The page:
7[7] Cf Philip H Pfatteicher, Commentary on the Lutheran Book of Worship (Minneapolis, Augsburg Fortress, 1990), 5

8[8] Since 1936 a Common Service Book Committee had been at work in the former United Lutheran Church in America (ULCA), and had submitted its final report in 1944. Rather than accepting the report, the ULCA convention directed its president to invite the other Lutheran churches to join in a common effort in preparation of "a common Lutheran hymnal" (italics mine). Edward T. Horn III in Liturgical Reconnaissance, 91.

9[9] Ibid, 100.

10[10] Ibid, 92f.

11[11] Ibid, 114.

12[12] Ibid, 133.

13[13] For the full text of the resolutions, see Ibid, 134f.

14[14] One ALC commissioner was absent. In time, SELC became part of LC-MS, so LBW was the product of four churches. Regarding this paragraph see ILCW Minutes 66-1-6 + ILCW Appendix A 66-2-3.

15[15] For complete rosters of the ILCW and its working committees, see Pfatteicher, 515f.

16[16] ILCW/XC Minutes 66-5-6.

17[17] ILCW Appendix A 67-1.

18[18] Ralph R Van Loon (ed), Encountering God. The Legacy of Lutheran Book of Worship for the 21st Century (Minneapolis, Kirk House, 1998), 9-21.

19[19] ILCW Minutes 67--14-15. The ILCW resolution acknowledged the pioneer work that had been done under the auspices of "Lutherans at Valparaiso University."

20[20] A memo on the future of the ILCW addressed to Robert J. Marshall, president of the LCA, by Edgar S. Brown, executive of the LCA Commission on Worship, 3 March 1970, testifies to the importance of Lutheran participation as peers in this network.

21[21] E. T. Horn in Liturgical Reconnaissance, 98.

22[22] The final versions are published with commentary in Prayers We Have in Common, 2nd Revised Edition (Philadelphia, Fortress, 1975).

23[23] Presentations in Mandus A Egge (ed), Worship: Good News in Action (Minneapolis, Augsburg, 1973).i

24[24] 1974 General Convention of the American Lutheran Church, Action E 73.3.17, 535f. Cf an as yet unpublished manuscript by Ralph W. Quere, History of the Lutheran Book of Worship, Its Development and Significance for Lutheran Churches in America, 53ff. The Quere manuscript is a mine of information otherwise unavailable.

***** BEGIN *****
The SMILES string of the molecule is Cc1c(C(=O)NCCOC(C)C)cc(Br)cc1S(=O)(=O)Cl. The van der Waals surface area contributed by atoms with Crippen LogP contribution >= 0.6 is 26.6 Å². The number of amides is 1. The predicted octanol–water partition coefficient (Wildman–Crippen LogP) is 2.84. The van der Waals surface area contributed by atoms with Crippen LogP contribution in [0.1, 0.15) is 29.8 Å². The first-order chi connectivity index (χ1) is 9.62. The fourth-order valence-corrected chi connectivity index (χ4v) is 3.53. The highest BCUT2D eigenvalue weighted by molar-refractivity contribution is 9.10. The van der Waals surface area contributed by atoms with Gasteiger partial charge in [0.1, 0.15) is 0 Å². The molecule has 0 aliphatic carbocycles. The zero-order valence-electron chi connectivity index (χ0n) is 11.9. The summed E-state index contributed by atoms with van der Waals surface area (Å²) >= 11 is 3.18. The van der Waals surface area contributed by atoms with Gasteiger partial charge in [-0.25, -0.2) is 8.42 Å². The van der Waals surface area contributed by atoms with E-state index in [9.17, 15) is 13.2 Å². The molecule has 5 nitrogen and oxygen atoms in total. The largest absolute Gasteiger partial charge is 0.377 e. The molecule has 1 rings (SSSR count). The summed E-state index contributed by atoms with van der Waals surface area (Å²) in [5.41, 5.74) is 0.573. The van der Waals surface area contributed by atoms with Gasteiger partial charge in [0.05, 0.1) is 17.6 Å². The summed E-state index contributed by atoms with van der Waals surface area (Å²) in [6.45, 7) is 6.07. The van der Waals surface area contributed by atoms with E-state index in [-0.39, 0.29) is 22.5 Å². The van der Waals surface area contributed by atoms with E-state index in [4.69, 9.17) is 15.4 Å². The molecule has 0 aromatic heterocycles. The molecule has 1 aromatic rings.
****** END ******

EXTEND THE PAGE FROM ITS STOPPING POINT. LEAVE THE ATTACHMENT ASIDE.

25[25] Oliver K. Olson, "The Mix Makes a Muddle," Lutheran Standard 12 (June 12,1972), 11. See also his "Liturgy As Action," Dialog 14 (Spring 1975), 112ff

26[26] These papers together with another presentation of his views by Oliver Olson are in Lutheran Quarterly 26:2 (May 1974). Cf. Quere, 53ff.

27[27] ILCW Memorandum, October 1977, contains a summary of information gathered from congregations, pastors, musicians and theologians.

28[28] Other than ILCW minutes themselves, the Quere manuscript contains the only detailed description of the evaluation process. Cf W. Kent Gilbert, Commitment to Unity, A History of the Lutheran Church in America (Philadelphia, Fortress, 1988), 316ff.

29[29] One often hears that LBW would have been quite a different, read better, book had Missouri not participated. But except for the retention of hell in the ICET Apostles Creed, and the deletion of all readings from the Apocrypha (a matter which would have found considerable support elsewhere), I think of no concessions made on the basis of Missouri pressure alone. That is especially true in regard to the number of "chorales" in the hymn collection. The LC-MS story is told, albeit with an anti-ILCW bias by Quill, op cit.